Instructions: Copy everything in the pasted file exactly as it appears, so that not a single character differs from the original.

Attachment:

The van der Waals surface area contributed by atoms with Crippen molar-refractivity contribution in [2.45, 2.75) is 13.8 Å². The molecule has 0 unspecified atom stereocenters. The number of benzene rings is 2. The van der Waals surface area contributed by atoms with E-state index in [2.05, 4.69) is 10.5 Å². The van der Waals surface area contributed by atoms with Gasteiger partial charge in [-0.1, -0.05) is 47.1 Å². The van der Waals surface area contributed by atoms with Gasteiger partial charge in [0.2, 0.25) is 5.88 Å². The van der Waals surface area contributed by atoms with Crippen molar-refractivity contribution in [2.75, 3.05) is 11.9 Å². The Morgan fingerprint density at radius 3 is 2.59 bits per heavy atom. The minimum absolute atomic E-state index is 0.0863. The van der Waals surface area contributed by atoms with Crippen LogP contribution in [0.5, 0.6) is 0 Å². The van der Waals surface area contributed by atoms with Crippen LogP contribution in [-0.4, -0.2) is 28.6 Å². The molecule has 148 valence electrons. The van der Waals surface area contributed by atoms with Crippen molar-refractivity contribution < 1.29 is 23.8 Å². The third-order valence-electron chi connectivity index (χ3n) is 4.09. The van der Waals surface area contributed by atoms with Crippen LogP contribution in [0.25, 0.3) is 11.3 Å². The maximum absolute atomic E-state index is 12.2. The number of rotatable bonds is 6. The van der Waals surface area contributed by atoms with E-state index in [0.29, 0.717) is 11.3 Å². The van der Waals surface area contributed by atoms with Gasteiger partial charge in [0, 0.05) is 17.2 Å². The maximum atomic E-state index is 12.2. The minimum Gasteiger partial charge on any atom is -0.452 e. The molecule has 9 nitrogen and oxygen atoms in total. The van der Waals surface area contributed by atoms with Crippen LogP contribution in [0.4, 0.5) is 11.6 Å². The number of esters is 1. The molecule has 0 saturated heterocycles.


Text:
The van der Waals surface area contributed by atoms with Crippen molar-refractivity contribution in [2.45, 2.75) is 13.8 Å². The molecule has 0 unspecified atom stereocenters. The number of benzene rings is 2. The van der Waals surface area contributed by atoms with E-state index in [2.05, 4.69) is 10.5 Å². The van der Waals surface area contributed by atoms with Gasteiger partial charge in [-0.1, -0.05) is 47.1 Å². The van der Waals surface area contributed by atoms with Gasteiger partial charge in [0.2, 0.25) is 5.88 Å². The van der Waals surface area contributed by atoms with Crippen molar-refractivity contribution in [2.75, 3.05) is 11.9 Å². The Morgan fingerprint density at radius 3 is 2.59 bits per heavy atom. The minimum absolute atomic E-state index is 0.0863. The van der Waals surface area contributed by atoms with Crippen LogP contribution in [0.5, 0.6) is 0 Å². The van der Waals surface area contributed by atoms with Crippen LogP contribution in [-0.4, -0.2) is 28.6 Å². The molecule has 148 valence electrons. The van der Waals surface area contributed by atoms with Crippen molar-refractivity contribution < 1.29 is 23.8 Å². The third-order valence-electron chi connectivity index (χ3n) is 4.09. The van der Waals surface area contributed by atoms with Crippen LogP contribution in [0.25, 0.3) is 11.3 Å². The maximum absolute atomic E-state index is 12.2. The number of rotatable bonds is 6. The van der Waals surface area contributed by atoms with E-state index in [0.29, 0.717) is 11.3 Å². The van der Waals surface area contributed by atoms with Gasteiger partial charge in [0, 0.05) is 17.2 Å². The maximum atomic E-state index is 12.2. The minimum Gasteiger partial charge on any atom is -0.452 e. The molecule has 9 nitrogen and oxygen atoms in total. The van der Waals surface area contributed by atoms with Crippen LogP contribution in [0.4, 0.5) is 11.6 Å². The number of esters is 1. The molecule has 0 saturated heterocycles.